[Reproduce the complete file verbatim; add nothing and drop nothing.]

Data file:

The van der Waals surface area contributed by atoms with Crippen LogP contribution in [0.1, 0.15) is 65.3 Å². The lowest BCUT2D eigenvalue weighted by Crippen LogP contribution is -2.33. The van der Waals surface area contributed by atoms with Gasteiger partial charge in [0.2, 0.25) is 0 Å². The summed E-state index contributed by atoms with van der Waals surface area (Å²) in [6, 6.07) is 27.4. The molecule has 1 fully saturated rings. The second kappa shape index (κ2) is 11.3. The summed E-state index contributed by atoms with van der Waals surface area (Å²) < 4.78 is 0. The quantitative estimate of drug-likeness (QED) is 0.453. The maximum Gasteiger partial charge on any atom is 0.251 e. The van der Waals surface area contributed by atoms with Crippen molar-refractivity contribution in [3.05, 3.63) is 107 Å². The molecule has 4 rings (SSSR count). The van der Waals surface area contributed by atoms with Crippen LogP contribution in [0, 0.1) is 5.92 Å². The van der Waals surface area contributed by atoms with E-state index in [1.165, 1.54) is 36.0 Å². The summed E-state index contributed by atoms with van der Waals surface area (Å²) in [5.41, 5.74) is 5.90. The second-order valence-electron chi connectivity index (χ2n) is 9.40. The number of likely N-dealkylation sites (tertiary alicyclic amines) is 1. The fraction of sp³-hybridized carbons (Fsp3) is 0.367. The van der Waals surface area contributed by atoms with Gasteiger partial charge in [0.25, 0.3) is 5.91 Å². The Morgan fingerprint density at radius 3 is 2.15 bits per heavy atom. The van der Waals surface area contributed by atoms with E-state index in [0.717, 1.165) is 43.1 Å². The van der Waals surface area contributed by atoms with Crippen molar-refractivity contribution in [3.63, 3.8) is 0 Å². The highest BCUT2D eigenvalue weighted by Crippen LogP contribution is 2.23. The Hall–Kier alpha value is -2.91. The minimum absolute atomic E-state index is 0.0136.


The van der Waals surface area contributed by atoms with Crippen LogP contribution in [0.1, 0.15) is 65.3 Å². The lowest BCUT2D eigenvalue weighted by Crippen LogP contribution is -2.33. The van der Waals surface area contributed by atoms with Gasteiger partial charge in [0.2, 0.25) is 0 Å². The summed E-state index contributed by atoms with van der Waals surface area (Å²) in [6, 6.07) is 27.4. The molecule has 1 fully saturated rings. The second kappa shape index (κ2) is 11.3. The summed E-state index contributed by atoms with van der Waals surface area (Å²) < 4.78 is 0. The quantitative estimate of drug-likeness (QED) is 0.453. The maximum Gasteiger partial charge on any atom is 0.251 e. The van der Waals surface area contributed by atoms with Crippen molar-refractivity contribution in [3.05, 3.63) is 107 Å². The molecule has 4 rings (SSSR count). The van der Waals surface area contributed by atoms with Crippen LogP contribution in [0, 0.1) is 5.92 Å². The van der Waals surface area contributed by atoms with E-state index in [1.165, 1.54) is 36.0 Å². The summed E-state index contributed by atoms with van der Waals surface area (Å²) in [5.41, 5.74) is 5.90. The second-order valence-electron chi connectivity index (χ2n) is 9.40. The number of likely N-dealkylation sites (tertiary alicyclic amines) is 1. The fraction of sp³-hybridized carbons (Fsp3) is 0.367. The van der Waals surface area contributed by atoms with Gasteiger partial charge in [0.25, 0.3) is 5.91 Å². The Morgan fingerprint density at radius 3 is 2.15 bits per heavy atom. The van der Waals surface area contributed by atoms with E-state index in [0.717, 1.165) is 43.1 Å². The van der Waals surface area contributed by atoms with Crippen molar-refractivity contribution in [3.63, 3.8) is 0 Å². The highest BCUT2D eigenvalue weighted by Crippen LogP contribution is 2.23. The Hall–Kier alpha value is -2.91. The minimum absolute atomic E-state index is 0.0136.